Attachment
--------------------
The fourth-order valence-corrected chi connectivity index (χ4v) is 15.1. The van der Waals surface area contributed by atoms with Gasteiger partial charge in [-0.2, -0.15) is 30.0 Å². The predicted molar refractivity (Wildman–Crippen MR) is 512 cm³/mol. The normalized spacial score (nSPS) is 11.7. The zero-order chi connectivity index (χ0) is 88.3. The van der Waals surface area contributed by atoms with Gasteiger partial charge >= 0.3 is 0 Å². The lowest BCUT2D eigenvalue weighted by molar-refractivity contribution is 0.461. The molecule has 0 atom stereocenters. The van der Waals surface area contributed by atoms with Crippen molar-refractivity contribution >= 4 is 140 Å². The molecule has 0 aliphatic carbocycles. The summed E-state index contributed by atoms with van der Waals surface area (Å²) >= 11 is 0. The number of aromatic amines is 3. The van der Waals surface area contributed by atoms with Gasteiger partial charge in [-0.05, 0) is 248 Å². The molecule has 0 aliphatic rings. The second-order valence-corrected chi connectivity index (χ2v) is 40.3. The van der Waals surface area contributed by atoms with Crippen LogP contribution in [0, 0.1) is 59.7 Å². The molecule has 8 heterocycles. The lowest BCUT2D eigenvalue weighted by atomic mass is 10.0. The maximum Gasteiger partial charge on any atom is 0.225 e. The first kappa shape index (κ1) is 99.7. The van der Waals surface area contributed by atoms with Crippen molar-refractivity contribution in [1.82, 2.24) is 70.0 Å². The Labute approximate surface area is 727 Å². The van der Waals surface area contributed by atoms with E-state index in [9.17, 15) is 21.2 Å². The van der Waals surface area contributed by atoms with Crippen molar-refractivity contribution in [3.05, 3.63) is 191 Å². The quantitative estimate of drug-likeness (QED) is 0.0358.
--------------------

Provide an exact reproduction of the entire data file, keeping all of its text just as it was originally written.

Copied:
The fourth-order valence-corrected chi connectivity index (χ4v) is 15.1. The van der Waals surface area contributed by atoms with Gasteiger partial charge in [-0.2, -0.15) is 30.0 Å². The predicted molar refractivity (Wildman–Crippen MR) is 512 cm³/mol. The normalized spacial score (nSPS) is 11.7. The zero-order chi connectivity index (χ0) is 88.3. The van der Waals surface area contributed by atoms with Gasteiger partial charge >= 0.3 is 0 Å². The lowest BCUT2D eigenvalue weighted by molar-refractivity contribution is 0.461. The molecule has 0 atom stereocenters. The van der Waals surface area contributed by atoms with Crippen molar-refractivity contribution >= 4 is 140 Å². The molecule has 0 aliphatic carbocycles. The summed E-state index contributed by atoms with van der Waals surface area (Å²) >= 11 is 0. The number of aromatic amines is 3. The van der Waals surface area contributed by atoms with Gasteiger partial charge in [-0.05, 0) is 248 Å². The molecule has 0 aliphatic rings. The second-order valence-corrected chi connectivity index (χ2v) is 40.3. The van der Waals surface area contributed by atoms with Crippen LogP contribution in [0, 0.1) is 59.7 Å². The molecule has 8 heterocycles. The lowest BCUT2D eigenvalue weighted by atomic mass is 10.0. The maximum Gasteiger partial charge on any atom is 0.225 e. The first kappa shape index (κ1) is 99.7. The van der Waals surface area contributed by atoms with Crippen molar-refractivity contribution in [1.82, 2.24) is 70.0 Å². The Labute approximate surface area is 727 Å². The van der Waals surface area contributed by atoms with E-state index in [9.17, 15) is 21.2 Å². The van der Waals surface area contributed by atoms with Crippen molar-refractivity contribution in [3.05, 3.63) is 191 Å². The quantitative estimate of drug-likeness (QED) is 0.0358.